I recently spent a weekend at the hospital passing a gallstone. Without a doubt, it was one of the most painful experiences of my life. For awhile it was pretty stuck, and I was sure that the only way to alleviate my pain would be to undergo surgery.
Fortunately, while I was waiting to be scheduled, I passed the stone, so I didn’t have to have surgery. However, before it passed, I decided to call clients I had booked for the following week and cancel the work I had scheduled.
In 25 years of being a professional speaker and trainer, I’ve never cancelled due to illness. I felt like I was letting my clients down. Fortunately, they were very understanding.
Once the stone passed and the emergency and pain were over, I was perfectly capable of getting on an airplane and out to my clients. When I called them to let them know that I was okay to deliver the training we had agreed to, they were quite happy to proceed with the original plan.
I sent a text to my adult sons telling them that I was leaving town after all, and would be hopping on an airplane within hours of returning home. I joked that I was a workaholic. I immediately felt guilty about that. I didn’t want to be a workaholic.
Fortunately, my guilt was short-lived because it was pointed out to me that perhaps workaholic was not the right term—instead, I was showing a good work ethic, and a commitment to excellent customer service.
Having me not show up would have been very inconvenient for my clients. One was a conference, and they would have had to scramble to find a last-minute replacement. The others had the training all scheduled, all the attendees confirmed, and the locations reserved. Rescheduling all of that would have been quite a lot of work. They all appreciated that I was able to jump on an airplane and speak at their events after all.
Do you confuse being a workaholic with having a good work ethic? I’m betting you have a very good work ethic too, right?
A workaholic compromises their values and beliefs, feeling that if they don’t do whatever work is awaiting them there will be a catastrophe.
I think it’s safe to say that most of us want to be good at our jobs. We want to excel at what we do. Not necessarily because we want a promotion (although some of us do), not necessarily so we get great performance reviews (although that is nice too), but because we have integrity and just basically want to do a good job. Our work ethic demands that we deliver exceptional value to our employer. When we’re at work, we give 110% all the time because it is the right thing to do.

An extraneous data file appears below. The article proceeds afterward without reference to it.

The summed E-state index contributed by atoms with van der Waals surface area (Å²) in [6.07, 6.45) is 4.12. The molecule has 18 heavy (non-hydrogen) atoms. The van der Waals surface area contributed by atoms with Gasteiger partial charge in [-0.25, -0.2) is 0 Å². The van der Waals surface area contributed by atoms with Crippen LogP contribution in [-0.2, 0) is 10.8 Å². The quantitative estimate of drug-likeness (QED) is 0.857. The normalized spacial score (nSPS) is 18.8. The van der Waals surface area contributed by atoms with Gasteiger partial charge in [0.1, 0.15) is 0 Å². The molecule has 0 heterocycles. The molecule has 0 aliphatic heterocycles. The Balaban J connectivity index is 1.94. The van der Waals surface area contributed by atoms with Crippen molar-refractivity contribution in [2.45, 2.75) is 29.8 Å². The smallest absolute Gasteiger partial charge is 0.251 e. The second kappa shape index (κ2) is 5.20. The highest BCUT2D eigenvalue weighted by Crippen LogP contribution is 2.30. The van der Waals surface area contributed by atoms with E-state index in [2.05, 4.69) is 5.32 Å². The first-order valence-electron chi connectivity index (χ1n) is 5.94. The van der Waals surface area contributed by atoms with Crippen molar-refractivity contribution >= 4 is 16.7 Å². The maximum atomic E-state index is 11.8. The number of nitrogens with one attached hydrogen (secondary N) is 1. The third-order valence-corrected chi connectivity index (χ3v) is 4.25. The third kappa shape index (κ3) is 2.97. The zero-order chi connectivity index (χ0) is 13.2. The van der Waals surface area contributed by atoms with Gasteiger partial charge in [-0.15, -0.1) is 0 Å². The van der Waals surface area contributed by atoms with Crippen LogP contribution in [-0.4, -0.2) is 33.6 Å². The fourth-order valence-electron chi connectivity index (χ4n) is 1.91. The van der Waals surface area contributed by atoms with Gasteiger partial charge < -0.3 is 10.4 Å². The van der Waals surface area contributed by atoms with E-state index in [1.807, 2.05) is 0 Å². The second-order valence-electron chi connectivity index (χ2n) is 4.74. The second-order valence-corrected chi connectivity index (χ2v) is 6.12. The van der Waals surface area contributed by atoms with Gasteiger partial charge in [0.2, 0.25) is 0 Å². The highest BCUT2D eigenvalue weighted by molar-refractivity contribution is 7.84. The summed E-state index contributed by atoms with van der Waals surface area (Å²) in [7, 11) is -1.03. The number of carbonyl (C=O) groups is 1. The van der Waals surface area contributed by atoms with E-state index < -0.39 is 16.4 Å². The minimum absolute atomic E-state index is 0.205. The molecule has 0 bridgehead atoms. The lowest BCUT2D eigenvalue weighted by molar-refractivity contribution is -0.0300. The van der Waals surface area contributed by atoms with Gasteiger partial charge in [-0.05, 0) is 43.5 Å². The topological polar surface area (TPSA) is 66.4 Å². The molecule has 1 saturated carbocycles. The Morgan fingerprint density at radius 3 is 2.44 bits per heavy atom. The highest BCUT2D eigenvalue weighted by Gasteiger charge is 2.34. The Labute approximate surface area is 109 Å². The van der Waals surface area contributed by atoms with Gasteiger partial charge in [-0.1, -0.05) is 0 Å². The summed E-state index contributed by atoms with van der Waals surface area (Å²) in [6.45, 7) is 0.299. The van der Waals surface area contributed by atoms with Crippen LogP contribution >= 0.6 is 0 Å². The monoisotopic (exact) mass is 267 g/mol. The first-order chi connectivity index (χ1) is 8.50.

Does that make you a workaholic? Not necessarily.
I was recently having a conversation on an airplane with a woman and we were discussing the work ethic of the millennial generation. She was under the belief that they didn’t have the work ethic we (their parents) had.
I disagreed with her. I explained that I felt many of us in my generation (I’m in my 50s) confused a good work ethic with actual workaholic tendencies. We believed that if we worked hard enough and put in enough hours, we would be rewarded. And some of us were.
However, there was a cost for many of us as well. Divorce rates are sky-high. Burnout and depression are leading causes of disability. Stress levels are too high. And our children (the millennials) have mainly decided to refuse to do that for the almighty dollar.
My sons are both millennials. They both have fantastic jobs, and I’m very proud of them. What they’ve also created is good life-balance between their jobs and their personal lives. They have work boundaries. They value and treasure their family time. They do their jobs well, and give their companies 110%, but they don’t routinely cross the line to workaholic from good work ethic.
A workaholic compromises their values and beliefs, feeling that if they don’t do whatever work is awaiting them there will be a catastrophe. They fear the consequences of what could happen professionally much more than they fear the consequences of what could happen personally.
A person with a good work ethic balances their professional needs alongside of their personal needs to ensure that neither is being compromised.
I have a good worth ethic. Once I was out of pain and out of danger, there was no reason I couldn’t honour my commitment to my clients.
And once I realized I really wasn’t a workaholic, I felt a whole lot better!
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Author: Rhonda Scharf